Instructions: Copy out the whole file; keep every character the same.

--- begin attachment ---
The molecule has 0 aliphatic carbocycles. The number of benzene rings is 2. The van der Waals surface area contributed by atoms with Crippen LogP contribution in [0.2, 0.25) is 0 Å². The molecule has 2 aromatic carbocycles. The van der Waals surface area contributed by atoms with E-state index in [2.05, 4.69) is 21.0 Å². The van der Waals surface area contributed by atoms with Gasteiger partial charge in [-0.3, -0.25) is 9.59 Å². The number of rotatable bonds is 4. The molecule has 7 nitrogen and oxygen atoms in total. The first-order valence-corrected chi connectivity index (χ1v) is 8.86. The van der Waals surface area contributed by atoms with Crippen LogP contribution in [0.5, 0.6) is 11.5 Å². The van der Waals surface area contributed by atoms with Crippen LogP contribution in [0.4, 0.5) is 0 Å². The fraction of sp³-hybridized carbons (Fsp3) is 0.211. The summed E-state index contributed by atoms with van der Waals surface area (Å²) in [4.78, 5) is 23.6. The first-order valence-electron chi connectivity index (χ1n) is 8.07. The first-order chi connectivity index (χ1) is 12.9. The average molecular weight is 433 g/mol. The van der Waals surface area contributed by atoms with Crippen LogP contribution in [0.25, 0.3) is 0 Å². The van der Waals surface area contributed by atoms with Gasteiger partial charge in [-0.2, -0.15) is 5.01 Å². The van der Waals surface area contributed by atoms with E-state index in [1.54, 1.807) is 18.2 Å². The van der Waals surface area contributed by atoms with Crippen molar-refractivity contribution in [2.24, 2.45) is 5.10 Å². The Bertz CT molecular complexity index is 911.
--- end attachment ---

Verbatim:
The molecule has 0 aliphatic carbocycles. The number of benzene rings is 2. The van der Waals surface area contributed by atoms with Crippen LogP contribution in [0.2, 0.25) is 0 Å². The molecule has 2 aromatic carbocycles. The van der Waals surface area contributed by atoms with E-state index in [2.05, 4.69) is 21.0 Å². The van der Waals surface area contributed by atoms with Gasteiger partial charge in [-0.3, -0.25) is 9.59 Å². The number of rotatable bonds is 4. The molecule has 7 nitrogen and oxygen atoms in total. The first-order valence-corrected chi connectivity index (χ1v) is 8.86. The van der Waals surface area contributed by atoms with Crippen LogP contribution in [0.5, 0.6) is 11.5 Å². The van der Waals surface area contributed by atoms with Crippen LogP contribution in [0.4, 0.5) is 0 Å². The fraction of sp³-hybridized carbons (Fsp3) is 0.211. The summed E-state index contributed by atoms with van der Waals surface area (Å²) in [4.78, 5) is 23.6. The first-order valence-electron chi connectivity index (χ1n) is 8.07. The first-order chi connectivity index (χ1) is 12.9. The average molecular weight is 433 g/mol. The van der Waals surface area contributed by atoms with Crippen LogP contribution in [0.25, 0.3) is 0 Å². The van der Waals surface area contributed by atoms with Gasteiger partial charge in [-0.2, -0.15) is 5.01 Å². The van der Waals surface area contributed by atoms with E-state index in [1.54, 1.807) is 18.2 Å². The van der Waals surface area contributed by atoms with Crippen molar-refractivity contribution in [2.24, 2.45) is 5.10 Å². The Bertz CT molecular complexity index is 911.